Mandolin Orange talk about how they got started as a duo. Fiona Boyes discusses rock and roll blues. Grant Langston talks about his latest release.
Americana Music Show
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The Americana Music Show is copyright 2012 by Taproot Media. The music and interviews in this episode are used with permission of the artists. The Taproot Theme music is called “Meltdown Man” by Derek K. Miller of Penmachine.com.
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From the band's bio:
Mandolin Orange is songwriter Andrew Marlin and Emily Frantz. The Chapel Hill, NC duo ornaments lyric and harmony focused tunes with acoustic and electric guitars, fiddle and mandolin. Their instrumentation draws on bluegrass and rock-and-roll alike, keeping Marlin’s dark lyrical themes at the forefront of their country sound.
From the artists' bio:
Australian blues guitarist and singer Fiona Boyes soulful, authoritative style has earned Boyes unprecedented international recognition. She received a “Contemporary Blues Album of the Year” nod in 2007 for her Yellow Dog debut, the electric 'Lucky 13'. The next year she garnered a ballot for “Contemporary Female Blues Artist of the Year.” In 2009 she received an “Acoustic Blues Album of the Year” nomination for the recording 'Live From Bluesville', which also won the Los Angeles based International Blues Critics Award for Best Live Album.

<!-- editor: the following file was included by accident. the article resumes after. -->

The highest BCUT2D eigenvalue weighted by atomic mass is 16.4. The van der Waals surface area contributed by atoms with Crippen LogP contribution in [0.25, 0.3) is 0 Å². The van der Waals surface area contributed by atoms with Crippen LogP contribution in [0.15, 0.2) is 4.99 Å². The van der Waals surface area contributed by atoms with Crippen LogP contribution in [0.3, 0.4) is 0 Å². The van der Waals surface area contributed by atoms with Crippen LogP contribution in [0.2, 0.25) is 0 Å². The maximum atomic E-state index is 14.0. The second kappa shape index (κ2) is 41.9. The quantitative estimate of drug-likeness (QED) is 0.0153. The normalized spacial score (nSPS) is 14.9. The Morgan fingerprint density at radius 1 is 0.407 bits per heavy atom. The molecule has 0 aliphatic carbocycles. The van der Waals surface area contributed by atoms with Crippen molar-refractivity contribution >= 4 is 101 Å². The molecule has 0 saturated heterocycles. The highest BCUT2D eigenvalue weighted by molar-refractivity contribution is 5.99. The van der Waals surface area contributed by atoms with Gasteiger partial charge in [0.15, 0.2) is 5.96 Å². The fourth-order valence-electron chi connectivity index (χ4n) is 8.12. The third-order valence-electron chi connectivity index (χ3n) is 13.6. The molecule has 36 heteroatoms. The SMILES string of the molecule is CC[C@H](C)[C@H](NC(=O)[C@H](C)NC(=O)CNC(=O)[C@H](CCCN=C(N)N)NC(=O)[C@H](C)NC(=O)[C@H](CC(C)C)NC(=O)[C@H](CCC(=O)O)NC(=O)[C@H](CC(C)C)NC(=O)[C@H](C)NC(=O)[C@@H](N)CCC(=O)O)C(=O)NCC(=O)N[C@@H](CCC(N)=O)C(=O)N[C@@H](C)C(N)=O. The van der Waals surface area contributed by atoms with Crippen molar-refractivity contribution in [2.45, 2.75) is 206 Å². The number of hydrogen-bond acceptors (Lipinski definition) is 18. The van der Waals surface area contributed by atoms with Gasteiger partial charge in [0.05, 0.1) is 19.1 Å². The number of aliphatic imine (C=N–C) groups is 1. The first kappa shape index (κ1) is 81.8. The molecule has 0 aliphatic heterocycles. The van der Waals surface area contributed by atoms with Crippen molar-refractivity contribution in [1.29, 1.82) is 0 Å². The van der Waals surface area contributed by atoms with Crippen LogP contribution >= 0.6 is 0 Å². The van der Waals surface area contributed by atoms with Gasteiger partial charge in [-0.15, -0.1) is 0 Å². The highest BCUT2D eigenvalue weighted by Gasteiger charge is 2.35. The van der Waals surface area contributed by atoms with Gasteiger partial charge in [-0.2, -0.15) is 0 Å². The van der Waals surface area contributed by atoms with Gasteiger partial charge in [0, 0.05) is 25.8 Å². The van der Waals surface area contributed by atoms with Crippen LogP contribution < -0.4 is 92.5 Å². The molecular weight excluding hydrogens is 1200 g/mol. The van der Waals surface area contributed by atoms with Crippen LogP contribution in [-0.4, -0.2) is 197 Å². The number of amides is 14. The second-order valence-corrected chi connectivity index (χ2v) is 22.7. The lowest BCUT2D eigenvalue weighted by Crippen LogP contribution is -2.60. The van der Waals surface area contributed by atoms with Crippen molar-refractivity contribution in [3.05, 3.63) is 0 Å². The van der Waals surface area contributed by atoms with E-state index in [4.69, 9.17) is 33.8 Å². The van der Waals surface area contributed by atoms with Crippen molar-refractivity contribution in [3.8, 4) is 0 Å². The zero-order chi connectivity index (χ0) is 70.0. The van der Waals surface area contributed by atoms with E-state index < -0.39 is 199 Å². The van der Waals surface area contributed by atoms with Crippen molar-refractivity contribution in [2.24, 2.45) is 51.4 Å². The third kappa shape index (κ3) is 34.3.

From the artist's bio:
When you’re born and raised in a small town in Alabama, chances are you’re fed on a strict diet of deep fried turkey and country music. So what do you do? Embrace it and strap your bulging belly into a tight pair of Wranglers, or do you get the hell out of dodge to discover your inner vegan and rock n’ roll?
Well Grant Langston may not have discovered the joys of tofu and soy, but he knew he loved a good power chord when he heard one, and headed out West to Los Angeles to make his name. Only once there, the darnedest thing happened: he rediscovered his musical roots, this time on his terms.
“Growing up where I did I was force-fed a steady diet of very slick Nashville stuff,” says the singer/songwriter. “As a result I hated country music, or at least thought hated it until I heard the real deal.”
The ‘real deal’ was Johnny Cash and Willie Nelson and Dwight Yokum and Merle Haggard, Country artists who were busy upsetting the Nashville elite while Langston was still in diapers. The music resonated with Grant, and he set about fusing it with his love of contemporary rock music.
“I didn’t want to make music that was formulaic,” he says. “I wanted to step outside that and have lyrics that are sassy and written from a modern perspective. I wanted to be free to throw in a Led Zep riff if I wanted to, to poke some fun at the genre, but at the same time pay homage to that style.”